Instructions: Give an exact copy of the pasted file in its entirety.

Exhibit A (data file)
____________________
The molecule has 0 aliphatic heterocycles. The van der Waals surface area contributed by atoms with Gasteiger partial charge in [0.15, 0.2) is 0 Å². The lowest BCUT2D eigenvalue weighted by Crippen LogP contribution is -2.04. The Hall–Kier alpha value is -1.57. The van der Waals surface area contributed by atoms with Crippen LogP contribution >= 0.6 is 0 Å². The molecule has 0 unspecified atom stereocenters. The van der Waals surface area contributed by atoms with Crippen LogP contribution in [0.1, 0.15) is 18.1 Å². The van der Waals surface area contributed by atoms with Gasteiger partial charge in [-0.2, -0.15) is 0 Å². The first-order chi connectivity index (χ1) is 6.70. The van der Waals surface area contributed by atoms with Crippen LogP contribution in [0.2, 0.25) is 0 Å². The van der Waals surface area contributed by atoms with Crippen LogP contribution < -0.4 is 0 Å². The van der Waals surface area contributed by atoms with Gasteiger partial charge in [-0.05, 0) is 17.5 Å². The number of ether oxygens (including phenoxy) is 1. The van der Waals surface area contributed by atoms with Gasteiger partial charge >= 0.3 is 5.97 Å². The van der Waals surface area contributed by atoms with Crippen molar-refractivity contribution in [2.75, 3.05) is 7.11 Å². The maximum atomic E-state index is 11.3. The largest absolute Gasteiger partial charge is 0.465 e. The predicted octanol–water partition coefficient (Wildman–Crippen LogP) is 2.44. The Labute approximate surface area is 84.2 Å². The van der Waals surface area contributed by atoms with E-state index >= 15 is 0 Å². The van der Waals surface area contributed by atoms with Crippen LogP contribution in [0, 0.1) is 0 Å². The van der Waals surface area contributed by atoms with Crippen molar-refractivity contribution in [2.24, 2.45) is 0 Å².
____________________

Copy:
The molecule has 0 aliphatic heterocycles. The van der Waals surface area contributed by atoms with Gasteiger partial charge in [0.15, 0.2) is 0 Å². The lowest BCUT2D eigenvalue weighted by Crippen LogP contribution is -2.04. The Hall–Kier alpha value is -1.57. The van der Waals surface area contributed by atoms with Crippen LogP contribution >= 0.6 is 0 Å². The molecule has 0 unspecified atom stereocenters. The van der Waals surface area contributed by atoms with Crippen LogP contribution in [0.1, 0.15) is 18.1 Å². The van der Waals surface area contributed by atoms with Gasteiger partial charge in [-0.2, -0.15) is 0 Å². The first-order chi connectivity index (χ1) is 6.70. The van der Waals surface area contributed by atoms with Crippen LogP contribution in [0.2, 0.25) is 0 Å². The van der Waals surface area contributed by atoms with Crippen LogP contribution < -0.4 is 0 Å². The van der Waals surface area contributed by atoms with Gasteiger partial charge in [-0.05, 0) is 17.5 Å². The number of ether oxygens (including phenoxy) is 1. The van der Waals surface area contributed by atoms with Gasteiger partial charge >= 0.3 is 5.97 Å². The van der Waals surface area contributed by atoms with Crippen molar-refractivity contribution in [2.75, 3.05) is 7.11 Å². The maximum atomic E-state index is 11.3. The largest absolute Gasteiger partial charge is 0.465 e. The predicted octanol–water partition coefficient (Wildman–Crippen LogP) is 2.44. The Labute approximate surface area is 84.2 Å². The van der Waals surface area contributed by atoms with E-state index >= 15 is 0 Å². The van der Waals surface area contributed by atoms with Crippen LogP contribution in [0, 0.1) is 0 Å². The van der Waals surface area contributed by atoms with Crippen molar-refractivity contribution in [2.24, 2.45) is 0 Å².